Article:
Charles Dickens and Divorce Statistics

08.16.2010, 2:58 PM

After reading Elizabeth’s post, “The Accidental Husband” and her comment about divorce statistics, I realized that I have an anecdote to share. Before I share the anecdote, let me just say that it seems like everyone I’ve interviewed lately tells me that half of all marriages end in divorce. The fear of divorce is often a reason given for delaying marriage or not marrying at all. Instead these people opt to cohabit and raise a family without the legal status of marriage (thereby avoiding an expensive divorce if they “end up not being right for each other”).

Yesterday, however, I heard one young and engaged working class woman rail against statistics. When asked what she thought about the idea that people who marry young are more likely to divorce she retorted: “That’s not always true. Yes, there is a lot of that…[but] I hate to say it, statistics aren’t always right …science is not always the exact thing. There’s a lot more people that get married our age that actually last than what science thinks…It all depends on the person…Not everybody’s based on a statistic. If we were, everybody’d be plain Jane.”

 Now you might say that her response is naïve or that she is rushing into things and is thus responding defensively, since it is true that statistics show that people who marry in their early twenties are at higher risk of divorce. Of course, we must use discretion when choosing our spouses, and statistics can help us understand which path is best to take. However, there was something wonderfully refreshing about her response. Sometimes to hear people talk you’d think we were all robots with no choice but only chance, our life courses determined by statistical probabilities.

 Statistics are helpful, but they do have their limitations. They can tell us what is, but they cannot tell us what could be or what ought to be. For example, we can use marriage statistics to tell us much about trends and to alert us to potential problems, but this must be supplemented with a discussion of the philosophy of marriage—its purpose, not just its current state. If you’ve ever read Dickens’ Hard Times you probably know what I’m talking about. Remember the depressingly utilitarian, fact-thumping character, Mr. Gradgrind? Check out the exchange below between Mr. Gradgrind, and his daughter Louisa, who has just received a marriage proposal. (If you don’t have time to read all of Dickens’ brilliant description, at least read the last big paragraph, starting with, ‘Why, my dear Louisa.’)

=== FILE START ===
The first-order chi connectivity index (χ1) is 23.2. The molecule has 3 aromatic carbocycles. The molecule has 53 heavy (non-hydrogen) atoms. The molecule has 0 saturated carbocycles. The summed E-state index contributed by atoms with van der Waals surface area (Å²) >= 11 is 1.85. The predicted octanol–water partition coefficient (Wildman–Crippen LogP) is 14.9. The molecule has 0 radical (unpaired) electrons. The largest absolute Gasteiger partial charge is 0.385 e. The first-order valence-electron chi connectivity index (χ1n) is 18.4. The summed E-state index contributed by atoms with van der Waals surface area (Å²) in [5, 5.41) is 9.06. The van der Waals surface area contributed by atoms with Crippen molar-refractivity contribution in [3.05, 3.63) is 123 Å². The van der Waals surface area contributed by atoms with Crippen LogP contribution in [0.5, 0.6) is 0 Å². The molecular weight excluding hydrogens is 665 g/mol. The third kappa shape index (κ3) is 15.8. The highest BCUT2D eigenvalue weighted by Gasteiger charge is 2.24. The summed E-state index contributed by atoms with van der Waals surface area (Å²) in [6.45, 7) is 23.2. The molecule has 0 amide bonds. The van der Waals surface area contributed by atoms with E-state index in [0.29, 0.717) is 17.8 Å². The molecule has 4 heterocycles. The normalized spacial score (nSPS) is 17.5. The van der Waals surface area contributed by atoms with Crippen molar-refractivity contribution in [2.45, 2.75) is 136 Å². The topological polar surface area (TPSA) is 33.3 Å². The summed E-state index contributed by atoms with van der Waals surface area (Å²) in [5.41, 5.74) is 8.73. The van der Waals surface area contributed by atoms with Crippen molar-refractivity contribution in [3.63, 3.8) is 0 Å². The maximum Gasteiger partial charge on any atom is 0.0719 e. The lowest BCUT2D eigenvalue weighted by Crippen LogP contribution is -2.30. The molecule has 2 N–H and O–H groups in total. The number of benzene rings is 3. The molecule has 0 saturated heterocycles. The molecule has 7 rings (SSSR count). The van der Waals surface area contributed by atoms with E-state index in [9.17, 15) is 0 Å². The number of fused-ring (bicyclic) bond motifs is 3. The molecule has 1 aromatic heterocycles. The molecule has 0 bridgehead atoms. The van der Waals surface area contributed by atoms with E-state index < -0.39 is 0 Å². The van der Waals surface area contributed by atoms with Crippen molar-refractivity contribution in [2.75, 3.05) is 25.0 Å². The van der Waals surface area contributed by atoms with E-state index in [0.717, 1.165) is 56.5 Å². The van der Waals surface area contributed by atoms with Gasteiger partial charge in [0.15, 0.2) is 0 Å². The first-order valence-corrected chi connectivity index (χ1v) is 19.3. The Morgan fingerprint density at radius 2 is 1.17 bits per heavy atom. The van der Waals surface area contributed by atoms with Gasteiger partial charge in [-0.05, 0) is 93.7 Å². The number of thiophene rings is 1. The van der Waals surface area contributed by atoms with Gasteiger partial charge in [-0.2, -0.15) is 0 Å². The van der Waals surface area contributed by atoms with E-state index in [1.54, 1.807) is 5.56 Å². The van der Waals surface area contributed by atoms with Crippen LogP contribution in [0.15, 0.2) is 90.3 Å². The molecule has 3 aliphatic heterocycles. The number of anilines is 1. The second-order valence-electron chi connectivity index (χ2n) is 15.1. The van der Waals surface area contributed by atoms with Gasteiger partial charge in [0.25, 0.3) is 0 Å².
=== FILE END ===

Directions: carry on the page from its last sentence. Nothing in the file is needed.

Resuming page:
“In that charmed apartment [of Gradgrind’s], the most complicated social questions were cast up, got into exact totals, and finally settled – if those concerned could only have been brought to know it. As if an astronomical observatory should be made without any windows, and the astronomer within should arrange the starry universe solely by pen, ink, and paper, so Mr. Gradgrind, in his Observatory (and there are many like it), had no need to cast an eye upon the teeming myriads of human beings around him, but could settle all their destinies on a slate, and wipe out all their tears with one dirty little bit of sponge.

To this Observatory, then: a stern room, with a deadly statistical clock in it, which measured every second with a beat like a rap upon a coffin-lid; Louisa repaired on the appointed morning. A window looked towards Coketown; and when she sat down near her father’s table, she saw the high chimneys and the long tracts of smoke looming in the heavy distance gloomily.

‘My dear Louisa,’ said her father, ‘I prepared you last night to give me your serious attention in the conversation we are now going to have together. You have been so well trained, and you do, I am happy to say, so much justice to the education you have received, that I have perfect confidence in your good sense. You are not impulsive, you are not romantic, you are accustomed to view everything from the strong dispassionate ground of reason and calculation. From that ground alone, I know you will view and consider what I am going to communicate.’